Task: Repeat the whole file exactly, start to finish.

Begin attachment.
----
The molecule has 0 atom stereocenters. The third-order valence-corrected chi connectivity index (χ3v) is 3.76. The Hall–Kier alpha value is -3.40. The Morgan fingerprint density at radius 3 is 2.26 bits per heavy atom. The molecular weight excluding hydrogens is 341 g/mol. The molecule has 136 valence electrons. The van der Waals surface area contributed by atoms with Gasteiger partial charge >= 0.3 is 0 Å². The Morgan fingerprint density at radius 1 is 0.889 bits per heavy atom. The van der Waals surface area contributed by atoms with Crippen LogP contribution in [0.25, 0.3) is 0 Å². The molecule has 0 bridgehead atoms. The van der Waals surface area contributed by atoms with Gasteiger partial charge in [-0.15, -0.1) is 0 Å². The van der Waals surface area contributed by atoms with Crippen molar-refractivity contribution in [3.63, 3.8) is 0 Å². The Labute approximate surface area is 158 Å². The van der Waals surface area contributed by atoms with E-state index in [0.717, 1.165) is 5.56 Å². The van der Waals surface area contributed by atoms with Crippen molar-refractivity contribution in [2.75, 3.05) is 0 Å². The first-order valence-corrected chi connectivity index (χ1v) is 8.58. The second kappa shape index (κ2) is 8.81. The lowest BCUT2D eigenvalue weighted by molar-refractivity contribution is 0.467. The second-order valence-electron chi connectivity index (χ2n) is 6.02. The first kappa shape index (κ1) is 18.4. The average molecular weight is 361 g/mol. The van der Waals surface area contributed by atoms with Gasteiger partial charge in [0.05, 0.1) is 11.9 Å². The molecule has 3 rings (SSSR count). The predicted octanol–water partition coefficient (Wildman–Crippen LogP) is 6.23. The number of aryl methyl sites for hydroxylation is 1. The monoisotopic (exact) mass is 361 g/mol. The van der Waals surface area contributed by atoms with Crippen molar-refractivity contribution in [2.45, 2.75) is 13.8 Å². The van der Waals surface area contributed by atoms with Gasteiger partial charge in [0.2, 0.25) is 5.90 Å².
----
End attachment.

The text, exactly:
The molecule has 0 atom stereocenters. The third-order valence-corrected chi connectivity index (χ3v) is 3.76. The Hall–Kier alpha value is -3.40. The Morgan fingerprint density at radius 3 is 2.26 bits per heavy atom. The molecular weight excluding hydrogens is 341 g/mol. The molecule has 136 valence electrons. The van der Waals surface area contributed by atoms with Gasteiger partial charge >= 0.3 is 0 Å². The Morgan fingerprint density at radius 1 is 0.889 bits per heavy atom. The van der Waals surface area contributed by atoms with Crippen LogP contribution in [0.25, 0.3) is 0 Å². The molecule has 0 bridgehead atoms. The van der Waals surface area contributed by atoms with Gasteiger partial charge in [-0.15, -0.1) is 0 Å². The van der Waals surface area contributed by atoms with Crippen molar-refractivity contribution in [3.63, 3.8) is 0 Å². The Labute approximate surface area is 158 Å². The van der Waals surface area contributed by atoms with E-state index in [0.717, 1.165) is 5.56 Å². The van der Waals surface area contributed by atoms with Crippen molar-refractivity contribution in [2.75, 3.05) is 0 Å². The first-order valence-corrected chi connectivity index (χ1v) is 8.58. The second kappa shape index (κ2) is 8.81. The lowest BCUT2D eigenvalue weighted by molar-refractivity contribution is 0.467. The second-order valence-electron chi connectivity index (χ2n) is 6.02. The first kappa shape index (κ1) is 18.4. The average molecular weight is 361 g/mol. The van der Waals surface area contributed by atoms with Gasteiger partial charge in [0.05, 0.1) is 11.9 Å². The molecule has 3 rings (SSSR count). The predicted octanol–water partition coefficient (Wildman–Crippen LogP) is 6.23. The number of aryl methyl sites for hydroxylation is 1. The monoisotopic (exact) mass is 361 g/mol. The van der Waals surface area contributed by atoms with Crippen molar-refractivity contribution in [2.45, 2.75) is 13.8 Å². The van der Waals surface area contributed by atoms with Gasteiger partial charge in [0.2, 0.25) is 5.90 Å².